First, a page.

...you turn on the wa­ter­works

Women's Health (UK) - - CONTENTS -


Hu­mans. What a bunch of soft­ies. ‘When you look at the evo­lu­tion of cry­ing, what we share with other mam­mals is a dis­tress call to con­vey a need for comfort,’ ex­plains Ad Vinger­hoets, psy­chol­ogy pro­fes­sor af­fil­i­ated with Til­burg Univer­sity in the Nether­lands, and an au­thor­ity on weep­ing.

‘But we dif­fer from other mam­mals in that we pro­duce tears, and in that this be­hav­iour isn’t lim­ited to in­fancy – we hu­mans con­tinue to cry through­out our lives.’


While some the­o­rists doubt the ex­is­tence of tears of joy, they’ve ob­vi­ously never watched their BFF say ‘I do’. One the­ory posited by Yale re­searchers is that happy tears are the body’s way of restor­ing emo­tional equi­lib­rium – re­spond­ing to an over­whelm­ingly pos­i­tive emo­tion with a neg­a­tive one. See also: ner­vous laugh­ter.


So how does the sight of a three­legged puppy lead to panda eyes? Enter: acetyl­choline – a neu­ro­trans­mit­ter that sends a mes­sage from your brain to the lacrimal glands – lo­cated above your eye­lids – to warn that things are get­ting totes emosh. The lacrimal gland pro­duces tears, which flow into canals that con­nect to the lacrimal sac be­fore fall­ing down your cheek. Kleenex, any­one?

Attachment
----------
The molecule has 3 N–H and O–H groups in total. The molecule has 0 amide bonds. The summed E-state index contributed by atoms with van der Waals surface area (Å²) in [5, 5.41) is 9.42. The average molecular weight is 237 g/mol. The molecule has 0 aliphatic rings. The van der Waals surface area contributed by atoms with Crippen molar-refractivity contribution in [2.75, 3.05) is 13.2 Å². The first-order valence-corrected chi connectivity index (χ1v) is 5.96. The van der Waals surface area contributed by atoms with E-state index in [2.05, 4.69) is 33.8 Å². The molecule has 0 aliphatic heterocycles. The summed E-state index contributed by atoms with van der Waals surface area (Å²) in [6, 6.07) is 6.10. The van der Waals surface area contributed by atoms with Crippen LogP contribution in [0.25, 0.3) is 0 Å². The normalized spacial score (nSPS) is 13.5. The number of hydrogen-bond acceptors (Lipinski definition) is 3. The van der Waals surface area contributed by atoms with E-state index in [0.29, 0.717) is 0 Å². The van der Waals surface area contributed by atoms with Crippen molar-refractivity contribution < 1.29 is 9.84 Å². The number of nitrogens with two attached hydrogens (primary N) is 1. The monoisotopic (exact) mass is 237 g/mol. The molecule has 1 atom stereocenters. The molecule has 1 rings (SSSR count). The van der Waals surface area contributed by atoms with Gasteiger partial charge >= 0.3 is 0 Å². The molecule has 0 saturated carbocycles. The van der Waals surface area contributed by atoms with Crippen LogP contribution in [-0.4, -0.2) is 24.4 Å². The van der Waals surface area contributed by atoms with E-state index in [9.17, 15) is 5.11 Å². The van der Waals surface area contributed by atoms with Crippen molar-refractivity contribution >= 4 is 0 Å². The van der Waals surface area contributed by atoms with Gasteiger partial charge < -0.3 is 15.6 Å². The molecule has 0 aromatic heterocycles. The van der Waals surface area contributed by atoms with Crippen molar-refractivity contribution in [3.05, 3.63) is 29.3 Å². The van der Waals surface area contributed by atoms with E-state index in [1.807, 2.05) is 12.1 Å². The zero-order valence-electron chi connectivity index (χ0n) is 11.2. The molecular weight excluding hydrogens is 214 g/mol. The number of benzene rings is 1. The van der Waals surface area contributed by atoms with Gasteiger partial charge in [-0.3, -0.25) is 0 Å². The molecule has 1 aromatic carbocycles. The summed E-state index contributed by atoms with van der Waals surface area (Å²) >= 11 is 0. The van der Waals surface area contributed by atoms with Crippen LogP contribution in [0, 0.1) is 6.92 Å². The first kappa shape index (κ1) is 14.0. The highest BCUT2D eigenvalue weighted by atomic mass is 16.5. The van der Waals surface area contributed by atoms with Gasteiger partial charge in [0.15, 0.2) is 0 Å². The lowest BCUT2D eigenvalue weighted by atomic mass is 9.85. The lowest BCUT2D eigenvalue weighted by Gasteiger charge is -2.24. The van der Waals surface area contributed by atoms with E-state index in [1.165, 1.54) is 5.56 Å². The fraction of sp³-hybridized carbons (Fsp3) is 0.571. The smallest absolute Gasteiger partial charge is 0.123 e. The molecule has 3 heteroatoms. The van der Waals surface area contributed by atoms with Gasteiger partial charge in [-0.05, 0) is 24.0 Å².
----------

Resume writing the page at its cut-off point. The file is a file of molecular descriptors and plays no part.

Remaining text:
They don’t call it a good old cry for noth­ing. But if a weep leaves you feel­ing won­der­ful, it may not be for the rea­son you think. Back in the day, we thought tears con­tained stress hor­mones – sug­gest­ing you could

lit­er­ally cry away the pain. ‘Now, we have rea­son to doubt this,’ says Pro­fes­sor Vinger­hoets. ‘While 50% of criers will feel bet­ter af­ter­wards, we think this is down to the emo­tional sup­port they re­ceive from loved ones as a re­sult, rather than be­ing a phys­i­o­log­i­cal re­sponse.’ Snot goals, in­deed.

5 BLINK 101

Blink and you’ll miss ’em. No, re­ally. Your eyes pro­duce tears ev­ery time you blink.

Basal tears form a pro­tec­tive film on your corneas, without which your eyes would dry up. And if Long Lost Fam­ily doesn’t get them flow­ing, chop­ping onions will do it. Re­flex tears con­tain an an­tibac­te­rial agent called lysozyme, which helps kill po­ten­tially dan­ger­ous mi­crobes and wash out for­eign in­vaders like bugs or dust. Go on, cry your eyes out.

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